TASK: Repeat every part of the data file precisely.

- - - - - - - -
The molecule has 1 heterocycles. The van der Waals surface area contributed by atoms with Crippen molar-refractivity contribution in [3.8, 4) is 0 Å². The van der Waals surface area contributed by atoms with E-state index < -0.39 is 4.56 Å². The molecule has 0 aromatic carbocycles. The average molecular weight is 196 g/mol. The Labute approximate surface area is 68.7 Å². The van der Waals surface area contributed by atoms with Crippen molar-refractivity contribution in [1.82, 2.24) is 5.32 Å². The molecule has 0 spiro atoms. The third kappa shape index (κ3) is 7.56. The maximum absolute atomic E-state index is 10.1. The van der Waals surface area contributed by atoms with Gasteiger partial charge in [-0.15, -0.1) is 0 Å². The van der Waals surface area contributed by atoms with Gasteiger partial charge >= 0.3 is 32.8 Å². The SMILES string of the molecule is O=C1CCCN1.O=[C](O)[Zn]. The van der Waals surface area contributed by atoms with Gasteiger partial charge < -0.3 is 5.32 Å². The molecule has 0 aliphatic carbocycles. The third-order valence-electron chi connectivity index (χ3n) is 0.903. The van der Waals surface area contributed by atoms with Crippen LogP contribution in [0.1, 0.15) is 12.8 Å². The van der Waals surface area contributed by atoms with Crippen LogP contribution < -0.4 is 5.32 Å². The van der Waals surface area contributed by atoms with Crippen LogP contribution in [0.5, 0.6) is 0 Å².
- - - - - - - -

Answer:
The molecule has 1 heterocycles. The van der Waals surface area contributed by atoms with Crippen molar-refractivity contribution in [3.8, 4) is 0 Å². The van der Waals surface area contributed by atoms with E-state index < -0.39 is 4.56 Å². The molecule has 0 aromatic carbocycles. The average molecular weight is 196 g/mol. The Labute approximate surface area is 68.7 Å². The van der Waals surface area contributed by atoms with Crippen molar-refractivity contribution in [1.82, 2.24) is 5.32 Å². The molecule has 0 spiro atoms. The third kappa shape index (κ3) is 7.56. The maximum absolute atomic E-state index is 10.1. The van der Waals surface area contributed by atoms with Gasteiger partial charge in [-0.15, -0.1) is 0 Å². The van der Waals surface area contributed by atoms with Gasteiger partial charge >= 0.3 is 32.8 Å². The SMILES string of the molecule is O=C1CCCN1.O=[C](O)[Zn]. The van der Waals surface area contributed by atoms with Gasteiger partial charge < -0.3 is 5.32 Å². The molecule has 0 aliphatic carbocycles. The third-order valence-electron chi connectivity index (χ3n) is 0.903. The van der Waals surface area contributed by atoms with Crippen LogP contribution in [0.1, 0.15) is 12.8 Å². The van der Waals surface area contributed by atoms with Crippen LogP contribution < -0.4 is 5.32 Å². The van der Waals surface area contributed by atoms with Crippen LogP contribution in [0.5, 0.6) is 0 Å².